1911 census: Residents of a house 3 in Claragh More (Coomlogane, Cork)

Surname Forename Age Sex Relation to head Religion
Pomeroy Nicholas 72 Male Head of Family
Farmer
Roman Catholic
Pomeroy Hannah 65 Female Wife Roman Catholic
Sullivan Michael 29 Male General Servant Roman Catholic
Casey Bridget 21 Female Domestic Servant Roman Catholic

Death of Nicholas Pomeroy on August 4th 1919 at Claramore; married; aged 84; a farmer; acute Bronchitis 7 days; R.J. Pomeroy (of Willowbrook, Millstreet) cousin of deceased Present at the death; (on the authority of the assistant general registrar)

Death of Hannah Pomeroy of Claramore on June 19th 1925; widow of Nicholas Pomeroy a farmer; aged 85; Gangrene of leg 29 days, exhaustion and heart failure.

 

He is buried in the Church Graveyard in Millstreet. Presumably his wife Hannah is buried there also: His military headstone reads:
“NICHOLAS POMEROY
CO A 5 REGT TEXAS INF CSA
1835-1919″

[Find a Grave] [Historic Graves]

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The entrance to Clara House

Claramore / Clara House

Claramore appears to have been controlled by the Pomeroy family since 1690:

1690. ~ INDEX to DIOCESAN ADMIN. BONDS. CORK and ROSS DIOCESE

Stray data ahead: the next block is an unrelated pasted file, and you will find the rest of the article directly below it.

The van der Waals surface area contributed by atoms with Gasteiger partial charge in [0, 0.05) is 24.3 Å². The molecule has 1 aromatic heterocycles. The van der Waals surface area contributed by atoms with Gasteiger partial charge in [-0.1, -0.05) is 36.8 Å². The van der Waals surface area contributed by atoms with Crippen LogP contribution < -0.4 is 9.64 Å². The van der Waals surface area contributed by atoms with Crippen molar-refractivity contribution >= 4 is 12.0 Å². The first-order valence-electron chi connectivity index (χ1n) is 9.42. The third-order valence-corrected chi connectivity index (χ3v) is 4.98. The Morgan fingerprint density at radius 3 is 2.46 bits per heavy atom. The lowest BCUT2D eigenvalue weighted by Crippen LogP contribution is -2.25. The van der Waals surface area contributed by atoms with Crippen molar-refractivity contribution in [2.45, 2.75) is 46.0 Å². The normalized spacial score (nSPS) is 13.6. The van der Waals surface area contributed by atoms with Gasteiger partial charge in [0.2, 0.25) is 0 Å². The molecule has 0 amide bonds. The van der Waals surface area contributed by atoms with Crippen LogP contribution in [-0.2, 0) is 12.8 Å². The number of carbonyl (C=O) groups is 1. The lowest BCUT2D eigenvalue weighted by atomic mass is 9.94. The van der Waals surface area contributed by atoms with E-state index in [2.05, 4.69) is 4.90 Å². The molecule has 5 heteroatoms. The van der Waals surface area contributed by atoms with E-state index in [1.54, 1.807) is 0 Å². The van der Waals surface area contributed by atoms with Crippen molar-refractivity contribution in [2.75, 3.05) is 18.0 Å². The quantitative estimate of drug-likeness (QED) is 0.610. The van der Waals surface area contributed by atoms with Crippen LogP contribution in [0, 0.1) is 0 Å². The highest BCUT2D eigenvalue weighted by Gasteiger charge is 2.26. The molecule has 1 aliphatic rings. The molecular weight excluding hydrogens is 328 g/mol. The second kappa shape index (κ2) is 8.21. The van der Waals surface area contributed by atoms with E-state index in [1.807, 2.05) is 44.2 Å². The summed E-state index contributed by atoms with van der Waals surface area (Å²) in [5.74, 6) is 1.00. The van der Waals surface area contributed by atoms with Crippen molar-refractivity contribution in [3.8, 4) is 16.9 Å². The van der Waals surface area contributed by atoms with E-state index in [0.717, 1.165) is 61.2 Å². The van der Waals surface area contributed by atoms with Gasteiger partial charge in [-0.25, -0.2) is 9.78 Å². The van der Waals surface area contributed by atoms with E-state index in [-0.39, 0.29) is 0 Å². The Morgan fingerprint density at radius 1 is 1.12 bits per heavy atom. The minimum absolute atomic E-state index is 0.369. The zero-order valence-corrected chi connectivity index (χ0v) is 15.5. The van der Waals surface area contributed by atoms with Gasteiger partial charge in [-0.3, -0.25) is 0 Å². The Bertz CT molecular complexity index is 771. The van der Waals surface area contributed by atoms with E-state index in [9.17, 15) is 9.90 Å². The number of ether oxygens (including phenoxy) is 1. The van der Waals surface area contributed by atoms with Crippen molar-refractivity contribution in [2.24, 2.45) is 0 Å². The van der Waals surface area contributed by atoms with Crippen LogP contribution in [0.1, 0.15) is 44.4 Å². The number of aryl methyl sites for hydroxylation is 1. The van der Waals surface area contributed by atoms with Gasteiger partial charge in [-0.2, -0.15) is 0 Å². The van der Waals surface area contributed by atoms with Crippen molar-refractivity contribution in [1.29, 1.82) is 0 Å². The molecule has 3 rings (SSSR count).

Pomeroy, Richard Ballincruohig 16901. 1787 Lease of Claramore,”situate in the Barony of Duhallow and the County of Cork” to Henry Pomeroy of Millstreet, in the County of Cork and others. 360 acres. Leased from Edward Eyre.
1797 ~ Henry Pomeroy leased a house, shop and offices in Millstreet County Cork.
1798 ~ Robert Pomeroy and his son Richard leased Claramore from Richard Hedges (who later took the name Eyre)
(Were Henry and Robert brothers or cousins? Where did they come from?  Henry died about 1810. Robert died before 10/5/1810.) [PomeroyTwohig]

On 11 February 1798 Robert Hedges (who later took the name Eyre) leased the lands of Claraghmore, barony of Duhallow, county Cork, to Richard Pomeroy for three lives renewable for ever. Nicholas’ father Robert had inherited Claramore from his ancestors, and at the time of Griffith’s Valuation (c.1850) Robert Pomeroy held land in the parish of Drishane, barony of Duhallow and occupied a house valued at £4.10 shillings, which he held from the Reverend Richard Davis. Claraghmore, comprised of 462 acres, was advertised for sale in the Encumbered Estates Court in June 1853.